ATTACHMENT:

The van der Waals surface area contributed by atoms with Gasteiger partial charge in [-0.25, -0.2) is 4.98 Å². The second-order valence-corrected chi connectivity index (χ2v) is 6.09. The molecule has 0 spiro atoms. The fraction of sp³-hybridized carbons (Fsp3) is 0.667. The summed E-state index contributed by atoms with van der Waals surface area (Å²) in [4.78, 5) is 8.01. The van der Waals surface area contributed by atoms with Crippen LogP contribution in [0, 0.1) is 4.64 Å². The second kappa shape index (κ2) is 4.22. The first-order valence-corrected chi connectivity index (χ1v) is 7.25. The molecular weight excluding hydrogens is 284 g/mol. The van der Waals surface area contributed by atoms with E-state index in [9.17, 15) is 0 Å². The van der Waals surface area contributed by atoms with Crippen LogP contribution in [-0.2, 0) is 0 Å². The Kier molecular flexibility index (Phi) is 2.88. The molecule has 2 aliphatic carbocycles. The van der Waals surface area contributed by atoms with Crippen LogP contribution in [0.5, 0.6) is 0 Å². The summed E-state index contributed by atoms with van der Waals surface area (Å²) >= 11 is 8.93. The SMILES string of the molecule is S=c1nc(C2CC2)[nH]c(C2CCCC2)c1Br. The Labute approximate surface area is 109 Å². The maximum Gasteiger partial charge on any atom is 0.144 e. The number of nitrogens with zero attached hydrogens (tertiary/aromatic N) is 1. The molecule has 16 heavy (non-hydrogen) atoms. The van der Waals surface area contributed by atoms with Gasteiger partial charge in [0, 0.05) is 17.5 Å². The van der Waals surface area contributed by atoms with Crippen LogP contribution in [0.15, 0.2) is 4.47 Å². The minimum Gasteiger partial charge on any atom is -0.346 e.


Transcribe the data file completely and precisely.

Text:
The van der Waals surface area contributed by atoms with Gasteiger partial charge in [-0.25, -0.2) is 4.98 Å². The second-order valence-corrected chi connectivity index (χ2v) is 6.09. The molecule has 0 spiro atoms. The fraction of sp³-hybridized carbons (Fsp3) is 0.667. The summed E-state index contributed by atoms with van der Waals surface area (Å²) in [4.78, 5) is 8.01. The van der Waals surface area contributed by atoms with Crippen LogP contribution in [0, 0.1) is 4.64 Å². The second kappa shape index (κ2) is 4.22. The first-order valence-corrected chi connectivity index (χ1v) is 7.25. The molecular weight excluding hydrogens is 284 g/mol. The van der Waals surface area contributed by atoms with E-state index in [9.17, 15) is 0 Å². The van der Waals surface area contributed by atoms with Crippen LogP contribution in [-0.2, 0) is 0 Å². The Kier molecular flexibility index (Phi) is 2.88. The molecule has 2 aliphatic carbocycles. The van der Waals surface area contributed by atoms with Crippen LogP contribution in [0.5, 0.6) is 0 Å². The summed E-state index contributed by atoms with van der Waals surface area (Å²) >= 11 is 8.93. The SMILES string of the molecule is S=c1nc(C2CC2)[nH]c(C2CCCC2)c1Br. The Labute approximate surface area is 109 Å². The maximum Gasteiger partial charge on any atom is 0.144 e. The number of nitrogens with zero attached hydrogens (tertiary/aromatic N) is 1. The molecule has 16 heavy (non-hydrogen) atoms. The van der Waals surface area contributed by atoms with Gasteiger partial charge in [0, 0.05) is 17.5 Å². The van der Waals surface area contributed by atoms with Crippen LogP contribution in [0.15, 0.2) is 4.47 Å². The minimum Gasteiger partial charge on any atom is -0.346 e.